Turkey’s recent decision to be more accommodating in the eastern Mediterranean does give us some pause. In recent weeks, Turkey has sought to deescalate geopolitical tensions in a region that looked poised to surpass the South China Sea as the world’s most unstable seascape. Turkey has agreed to talks with Greece, called for making the Mediterranean a “basin of peace,” and even suggested an upcoming summit with the European Union could lead to a “reset’ in Turkey-EU ties. It would be easy to ascribe this to Ankara feeling overburdened with the plunge of the Turkish lira and its myriad proxy conflicts to manage, but we would be remiss if we did not at least note the coincidental timing of the move to deescalate in the eastern Mediterranean and the outbreak of fresh Armenia-Azerbaijan hostilities. The U.S. is also apparently threatening to relocate military assets currently station at Incirlik base in Turkey to Crete, a sign of significant deterioration in U.S.-Turkey ties less than a year after the U.S. sacrificed the Syrian Kurds for better relations with Ankara.
Even so, the most likely scenario is not a major South Caucasus war but that Turkey and Russia find a way to use their political influence to calm the situation down, at least temporarily. This would fit with the pragmatic relationship Putin and Erdogan have managed to establish in recent years even as Russia and Turkey find themselves on the opposite sides of conflicts in Syria and Libya. If the 2015 downing of a Russian jet by Turkish fighter jets in 2015 didn’t lead to a Russia-Turkey war, a renewed Armenian-Azerbaijani squabble probably won’t do the trick either. Resolution of the Nagorno-Karabakh issues is a can routinely kicked down the road and with the world in the midst of a global pandemic, Russia and Turkey preoccupied with more pressing matters, and with the U.S. distracted by a fractious election cycle, the overwhelming pressure on both Yerevan and Baku will be picked some other time to settle decade’s old scores over Nagorno-Karabakh’s status some other time.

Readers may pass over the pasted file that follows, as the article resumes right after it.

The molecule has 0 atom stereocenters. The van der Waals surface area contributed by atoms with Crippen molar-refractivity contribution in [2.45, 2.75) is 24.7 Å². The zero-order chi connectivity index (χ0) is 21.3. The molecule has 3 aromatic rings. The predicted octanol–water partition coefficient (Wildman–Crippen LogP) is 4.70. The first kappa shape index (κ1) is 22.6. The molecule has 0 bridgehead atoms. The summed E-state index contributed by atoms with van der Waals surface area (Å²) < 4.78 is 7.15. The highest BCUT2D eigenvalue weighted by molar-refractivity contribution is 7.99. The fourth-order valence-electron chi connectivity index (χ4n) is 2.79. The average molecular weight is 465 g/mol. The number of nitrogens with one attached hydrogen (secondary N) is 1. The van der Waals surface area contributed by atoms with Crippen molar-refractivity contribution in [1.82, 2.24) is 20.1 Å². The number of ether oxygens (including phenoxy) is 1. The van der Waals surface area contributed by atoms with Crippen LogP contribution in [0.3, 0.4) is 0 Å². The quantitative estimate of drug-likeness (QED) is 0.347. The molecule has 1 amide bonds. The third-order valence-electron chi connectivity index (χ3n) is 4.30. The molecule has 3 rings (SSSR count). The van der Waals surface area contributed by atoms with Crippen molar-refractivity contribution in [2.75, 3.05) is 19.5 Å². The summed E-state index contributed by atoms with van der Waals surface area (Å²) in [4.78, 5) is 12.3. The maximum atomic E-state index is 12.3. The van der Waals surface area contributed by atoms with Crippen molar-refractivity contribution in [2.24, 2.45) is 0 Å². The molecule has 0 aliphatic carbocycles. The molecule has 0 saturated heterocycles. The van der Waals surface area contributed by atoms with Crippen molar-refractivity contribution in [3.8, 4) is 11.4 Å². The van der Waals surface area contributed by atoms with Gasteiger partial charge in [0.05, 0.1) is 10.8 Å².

The broader lesson to learn is that this sort of proxy conflict is going to become more common in the years ahead. In the same way COVID-19 augurs an “increasing and very significant threat to global health” in the form of new diseases and antibiotic-resistant bacteria, and one of the most active hurricane seasons on record (there was a hurricane in the Mediterranean this year for Pete’s sake) foreshadows future climate change disruption and volatility, the latest Nagorno-Karabakh scuffle portends small-scale conflicts in strategic borderlands between rising and falling great powers. The South Caucasus is an “in-between” region, lying at the intersection of Christianity and Islam and caught between numerous regional powers and cultural centers of gravity. Regions like Central Asia, East Africa, the Balkans, the South China Sea, and Central America – these are the regions where political competition between rivals that are either unable or unwilling to face each other directly will play out.
It is not a coincidence that 2020 has not just been the year of COVID-19, but the year of numerous small-scale conflicts like the recent flare-up in Nagorno-Karabakh. These have ranged in seriousness from India and China fighting their worst border conflict in decades to the Argentine government making noise about the Falklands/Malvinas Islands. Other conflicts like this include the status of the United Kingdom post-Brexit, India’s assertion of its rule in Kashmir, China’s National Security Law for Hong Kong and clamp down on Xinjiang and Tibet, the interminable Kosovo-Serbia conflict, the persistence of the Libyan, Yemeni, and Syrian civil wars – to mention just a few. In a world where the rules are changing, where power is up for grabs, and where political decisions are being driven primarily by fear, this is the sort of conflict that occurs, and the can cannot be kicked down the road forever – just for now.